Researchers believe the discovery could help treat joint diseases and osteoarthritis

By Maria Pasquini
October 10, 2019 02:29 PM
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Human beings have something in common with salamanders — and it could be the key to treating joint diseases and osteoarthritis.

Contrary to what scientists previously thought, a new study has found that humans can actually “counteract cumulative damage” in their joints through a process that’s similar to the one used by animals that can re-grow limbs, according to a new study published on Wednesday in the journal Science Advances.

Researchers at Duke Health found that molecules called microRNA, which are “more active in animals that are known for limb, fin or tail repair,” such as salamanders and zebrafish, regulate the process of cartilage repair, according to a press release.

In animals, as well as in humans, microRNAs are found in greater numbers in the ankles and top layers of cartilage, as opposed to in the knees and hips.

In the study, researchers were also able to determine that the “age” of cartilage — which refers to whether any “amino acid conversions” have occurred — found in the ankles is young, while “it’s middle-aged in the knee and old in the hips,” according to the press release.

These findings help explain why ankles injuries tend to be easier and quicker to recover from as compared to hip and knee injuries, and why ankles are less likely to become “severely arthritic.”

“We were excited to learn that the regulators of regeneration in the salamander limb appear to also be the controllers of joint tissue repair in the human limb,” said lead author Ming-Feng Hsueh. “We call it our ‘inner salamander’ capacity.”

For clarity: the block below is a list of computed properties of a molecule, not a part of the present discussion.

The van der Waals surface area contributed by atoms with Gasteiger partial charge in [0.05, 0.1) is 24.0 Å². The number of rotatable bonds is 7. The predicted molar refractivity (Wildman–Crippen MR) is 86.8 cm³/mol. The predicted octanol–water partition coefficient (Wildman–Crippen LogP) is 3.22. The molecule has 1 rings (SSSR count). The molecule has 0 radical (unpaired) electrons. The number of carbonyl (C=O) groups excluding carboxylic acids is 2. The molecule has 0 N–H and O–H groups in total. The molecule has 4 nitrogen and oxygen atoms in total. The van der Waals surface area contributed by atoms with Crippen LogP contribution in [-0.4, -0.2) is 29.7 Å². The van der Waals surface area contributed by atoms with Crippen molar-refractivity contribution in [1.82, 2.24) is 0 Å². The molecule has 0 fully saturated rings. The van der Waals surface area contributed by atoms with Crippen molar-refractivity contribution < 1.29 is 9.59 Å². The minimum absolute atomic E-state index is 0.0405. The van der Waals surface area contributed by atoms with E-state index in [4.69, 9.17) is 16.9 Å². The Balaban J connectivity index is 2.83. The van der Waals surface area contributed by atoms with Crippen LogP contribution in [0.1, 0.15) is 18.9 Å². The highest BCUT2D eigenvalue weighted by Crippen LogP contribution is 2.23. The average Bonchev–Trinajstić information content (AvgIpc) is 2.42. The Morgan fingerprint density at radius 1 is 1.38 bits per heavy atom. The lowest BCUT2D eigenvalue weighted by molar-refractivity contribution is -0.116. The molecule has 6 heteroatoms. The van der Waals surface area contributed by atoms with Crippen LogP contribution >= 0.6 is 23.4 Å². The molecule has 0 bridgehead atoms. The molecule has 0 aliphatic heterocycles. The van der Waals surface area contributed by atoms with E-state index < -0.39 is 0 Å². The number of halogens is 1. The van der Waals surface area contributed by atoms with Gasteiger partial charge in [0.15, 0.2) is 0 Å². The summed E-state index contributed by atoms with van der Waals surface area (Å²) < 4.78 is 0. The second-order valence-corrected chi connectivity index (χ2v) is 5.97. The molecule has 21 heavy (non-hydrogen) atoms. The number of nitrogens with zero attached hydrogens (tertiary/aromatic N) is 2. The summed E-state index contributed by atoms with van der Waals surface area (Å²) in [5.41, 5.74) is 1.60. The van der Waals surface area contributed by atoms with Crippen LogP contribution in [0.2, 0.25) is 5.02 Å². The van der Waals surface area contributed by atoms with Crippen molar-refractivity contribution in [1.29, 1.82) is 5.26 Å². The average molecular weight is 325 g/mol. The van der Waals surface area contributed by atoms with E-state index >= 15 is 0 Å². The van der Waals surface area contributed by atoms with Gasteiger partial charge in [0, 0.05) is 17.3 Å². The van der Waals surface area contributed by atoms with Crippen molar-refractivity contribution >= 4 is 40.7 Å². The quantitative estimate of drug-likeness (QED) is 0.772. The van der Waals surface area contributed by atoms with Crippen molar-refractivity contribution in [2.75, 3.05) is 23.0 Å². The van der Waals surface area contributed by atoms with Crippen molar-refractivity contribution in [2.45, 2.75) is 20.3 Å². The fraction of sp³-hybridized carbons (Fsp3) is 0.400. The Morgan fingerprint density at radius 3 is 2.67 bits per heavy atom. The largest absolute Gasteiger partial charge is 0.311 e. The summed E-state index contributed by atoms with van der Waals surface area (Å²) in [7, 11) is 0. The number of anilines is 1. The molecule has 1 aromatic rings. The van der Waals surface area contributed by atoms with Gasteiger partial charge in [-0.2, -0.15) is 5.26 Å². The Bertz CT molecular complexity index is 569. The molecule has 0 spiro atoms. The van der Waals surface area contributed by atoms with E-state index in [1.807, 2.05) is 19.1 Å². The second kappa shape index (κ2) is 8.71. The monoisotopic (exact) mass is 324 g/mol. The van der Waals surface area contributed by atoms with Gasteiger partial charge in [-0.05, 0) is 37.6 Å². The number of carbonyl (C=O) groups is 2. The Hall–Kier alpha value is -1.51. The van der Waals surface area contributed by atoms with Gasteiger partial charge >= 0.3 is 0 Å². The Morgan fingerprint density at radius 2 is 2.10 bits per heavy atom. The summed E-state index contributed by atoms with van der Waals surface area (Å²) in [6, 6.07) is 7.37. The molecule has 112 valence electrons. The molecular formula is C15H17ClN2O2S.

“We believe that an understanding of this ‘salamander-like’ regenerative capacity in humans, and the critically missing components of this regulatory circuit, could provide the foundation for new approaches to repair joint tissues and possibly whole human limbs,” added researcher and Duke Professor Virginia Byers Kraus.

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Researchers hope that their findings can be used to help develop new treatments to prevent or reverse arthritis — and maybe even lead to the ability to regenerate human limbs one day.

“We believe we could boost these regulators to fully regenerate degenerated cartilage of an arthritic joint. If we can figure out what regulators we are missing compared with salamanders, we might even be able to add the missing components back and develop a way someday to regenerate part or all of an injured human limb,” said Kraus. “We believe this is a fundamental mechanism of repair that could be applied to many tissues, not just cartilage.”